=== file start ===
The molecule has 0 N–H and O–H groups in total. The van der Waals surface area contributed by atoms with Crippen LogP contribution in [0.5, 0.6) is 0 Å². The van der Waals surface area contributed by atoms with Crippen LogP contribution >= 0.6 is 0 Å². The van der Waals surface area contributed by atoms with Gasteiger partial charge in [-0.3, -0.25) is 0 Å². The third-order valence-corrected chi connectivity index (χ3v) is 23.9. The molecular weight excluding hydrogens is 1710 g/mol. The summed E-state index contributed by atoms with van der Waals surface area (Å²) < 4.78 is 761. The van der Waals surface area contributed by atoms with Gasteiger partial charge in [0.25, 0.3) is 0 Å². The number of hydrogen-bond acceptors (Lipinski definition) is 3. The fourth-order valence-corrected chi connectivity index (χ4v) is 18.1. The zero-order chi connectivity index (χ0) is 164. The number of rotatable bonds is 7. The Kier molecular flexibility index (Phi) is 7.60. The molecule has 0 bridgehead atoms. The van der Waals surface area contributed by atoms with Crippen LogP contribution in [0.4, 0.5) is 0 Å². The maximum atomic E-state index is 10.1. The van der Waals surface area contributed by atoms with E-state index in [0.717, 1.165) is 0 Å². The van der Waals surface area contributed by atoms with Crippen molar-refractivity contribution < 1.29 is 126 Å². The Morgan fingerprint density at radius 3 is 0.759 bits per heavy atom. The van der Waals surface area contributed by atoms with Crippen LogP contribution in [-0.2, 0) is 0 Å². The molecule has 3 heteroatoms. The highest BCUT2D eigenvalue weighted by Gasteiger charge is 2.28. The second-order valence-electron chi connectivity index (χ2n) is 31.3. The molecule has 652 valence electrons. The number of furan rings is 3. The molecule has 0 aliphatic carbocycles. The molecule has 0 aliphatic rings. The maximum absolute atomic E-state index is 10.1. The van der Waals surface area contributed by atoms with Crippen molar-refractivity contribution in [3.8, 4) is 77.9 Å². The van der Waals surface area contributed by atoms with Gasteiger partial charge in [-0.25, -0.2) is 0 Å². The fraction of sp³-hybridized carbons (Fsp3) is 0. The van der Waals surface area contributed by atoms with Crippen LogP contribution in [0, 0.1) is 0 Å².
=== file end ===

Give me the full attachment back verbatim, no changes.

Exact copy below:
The molecule has 0 N–H and O–H groups in total. The van der Waals surface area contributed by atoms with Crippen LogP contribution in [0.5, 0.6) is 0 Å². The van der Waals surface area contributed by atoms with Crippen LogP contribution >= 0.6 is 0 Å². The van der Waals surface area contributed by atoms with Gasteiger partial charge in [-0.3, -0.25) is 0 Å². The third-order valence-corrected chi connectivity index (χ3v) is 23.9. The molecular weight excluding hydrogens is 1710 g/mol. The summed E-state index contributed by atoms with van der Waals surface area (Å²) < 4.78 is 761. The van der Waals surface area contributed by atoms with Gasteiger partial charge in [0.25, 0.3) is 0 Å². The number of hydrogen-bond acceptors (Lipinski definition) is 3. The fourth-order valence-corrected chi connectivity index (χ4v) is 18.1. The zero-order chi connectivity index (χ0) is 164. The number of rotatable bonds is 7. The Kier molecular flexibility index (Phi) is 7.60. The molecule has 0 bridgehead atoms. The van der Waals surface area contributed by atoms with Crippen LogP contribution in [0.4, 0.5) is 0 Å². The maximum atomic E-state index is 10.1. The van der Waals surface area contributed by atoms with E-state index in [0.717, 1.165) is 0 Å². The van der Waals surface area contributed by atoms with Crippen molar-refractivity contribution < 1.29 is 126 Å². The Morgan fingerprint density at radius 3 is 0.759 bits per heavy atom. The van der Waals surface area contributed by atoms with Crippen LogP contribution in [-0.2, 0) is 0 Å². The molecule has 3 heteroatoms. The highest BCUT2D eigenvalue weighted by Gasteiger charge is 2.28. The second-order valence-electron chi connectivity index (χ2n) is 31.3. The molecule has 652 valence electrons. The number of furan rings is 3. The molecule has 0 aliphatic carbocycles. The molecule has 0 aliphatic rings. The maximum absolute atomic E-state index is 10.1. The van der Waals surface area contributed by atoms with Crippen molar-refractivity contribution in [3.8, 4) is 77.9 Å². The van der Waals surface area contributed by atoms with Gasteiger partial charge in [-0.25, -0.2) is 0 Å². The fraction of sp³-hybridized carbons (Fsp3) is 0. The van der Waals surface area contributed by atoms with Crippen LogP contribution in [0, 0.1) is 0 Å².